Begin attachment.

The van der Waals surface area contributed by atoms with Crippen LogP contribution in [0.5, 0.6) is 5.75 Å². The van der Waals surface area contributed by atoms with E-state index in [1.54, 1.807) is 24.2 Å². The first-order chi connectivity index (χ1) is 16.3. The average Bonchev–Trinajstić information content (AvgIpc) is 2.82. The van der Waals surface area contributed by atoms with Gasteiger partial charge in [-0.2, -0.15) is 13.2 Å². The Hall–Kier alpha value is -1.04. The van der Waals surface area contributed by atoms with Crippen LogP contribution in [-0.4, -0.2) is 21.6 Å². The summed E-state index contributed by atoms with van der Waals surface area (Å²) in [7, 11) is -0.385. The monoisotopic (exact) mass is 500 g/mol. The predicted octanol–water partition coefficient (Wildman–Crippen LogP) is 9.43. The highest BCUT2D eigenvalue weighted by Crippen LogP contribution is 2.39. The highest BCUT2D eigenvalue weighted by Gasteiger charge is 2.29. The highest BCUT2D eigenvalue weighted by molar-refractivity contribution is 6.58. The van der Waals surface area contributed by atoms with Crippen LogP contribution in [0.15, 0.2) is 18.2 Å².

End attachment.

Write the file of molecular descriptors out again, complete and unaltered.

The van der Waals surface area contributed by atoms with Crippen LogP contribution in [0.5, 0.6) is 5.75 Å². The van der Waals surface area contributed by atoms with E-state index in [1.54, 1.807) is 24.2 Å². The first-order chi connectivity index (χ1) is 16.3. The average Bonchev–Trinajstić information content (AvgIpc) is 2.82. The van der Waals surface area contributed by atoms with Gasteiger partial charge in [-0.2, -0.15) is 13.2 Å². The Hall–Kier alpha value is -1.04. The van der Waals surface area contributed by atoms with Crippen LogP contribution in [-0.4, -0.2) is 21.6 Å². The summed E-state index contributed by atoms with van der Waals surface area (Å²) in [7, 11) is -0.385. The monoisotopic (exact) mass is 500 g/mol. The predicted octanol–water partition coefficient (Wildman–Crippen LogP) is 9.43. The highest BCUT2D eigenvalue weighted by Crippen LogP contribution is 2.39. The highest BCUT2D eigenvalue weighted by Gasteiger charge is 2.29. The highest BCUT2D eigenvalue weighted by molar-refractivity contribution is 6.58. The van der Waals surface area contributed by atoms with Crippen LogP contribution in [0.15, 0.2) is 18.2 Å².